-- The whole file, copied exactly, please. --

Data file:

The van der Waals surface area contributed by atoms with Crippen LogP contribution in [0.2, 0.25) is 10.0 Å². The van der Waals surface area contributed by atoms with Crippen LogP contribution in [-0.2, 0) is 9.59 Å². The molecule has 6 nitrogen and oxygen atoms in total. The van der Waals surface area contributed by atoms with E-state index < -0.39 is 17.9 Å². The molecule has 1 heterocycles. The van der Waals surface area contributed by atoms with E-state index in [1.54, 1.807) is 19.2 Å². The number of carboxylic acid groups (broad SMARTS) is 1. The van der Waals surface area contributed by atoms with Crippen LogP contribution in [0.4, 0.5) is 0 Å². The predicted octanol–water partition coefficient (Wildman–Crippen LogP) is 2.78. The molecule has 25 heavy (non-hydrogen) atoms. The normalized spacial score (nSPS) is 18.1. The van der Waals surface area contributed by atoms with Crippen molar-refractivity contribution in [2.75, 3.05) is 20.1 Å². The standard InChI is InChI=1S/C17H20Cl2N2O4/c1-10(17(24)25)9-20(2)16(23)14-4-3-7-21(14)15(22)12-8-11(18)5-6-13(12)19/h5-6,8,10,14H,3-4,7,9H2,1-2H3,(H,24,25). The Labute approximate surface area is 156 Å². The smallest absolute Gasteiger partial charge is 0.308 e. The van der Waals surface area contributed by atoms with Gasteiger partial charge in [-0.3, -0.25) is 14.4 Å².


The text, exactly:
The van der Waals surface area contributed by atoms with Crippen LogP contribution in [0.2, 0.25) is 10.0 Å². The van der Waals surface area contributed by atoms with Crippen LogP contribution in [-0.2, 0) is 9.59 Å². The molecule has 6 nitrogen and oxygen atoms in total. The van der Waals surface area contributed by atoms with E-state index < -0.39 is 17.9 Å². The molecule has 1 heterocycles. The van der Waals surface area contributed by atoms with E-state index in [1.54, 1.807) is 19.2 Å². The number of carboxylic acid groups (broad SMARTS) is 1. The van der Waals surface area contributed by atoms with Crippen LogP contribution in [0.4, 0.5) is 0 Å². The predicted octanol–water partition coefficient (Wildman–Crippen LogP) is 2.78. The molecule has 25 heavy (non-hydrogen) atoms. The normalized spacial score (nSPS) is 18.1. The van der Waals surface area contributed by atoms with Crippen molar-refractivity contribution in [2.75, 3.05) is 20.1 Å². The standard InChI is InChI=1S/C17H20Cl2N2O4/c1-10(17(24)25)9-20(2)16(23)14-4-3-7-21(14)15(22)12-8-11(18)5-6-13(12)19/h5-6,8,10,14H,3-4,7,9H2,1-2H3,(H,24,25). The Labute approximate surface area is 156 Å². The smallest absolute Gasteiger partial charge is 0.308 e. The van der Waals surface area contributed by atoms with Gasteiger partial charge in [-0.3, -0.25) is 14.4 Å².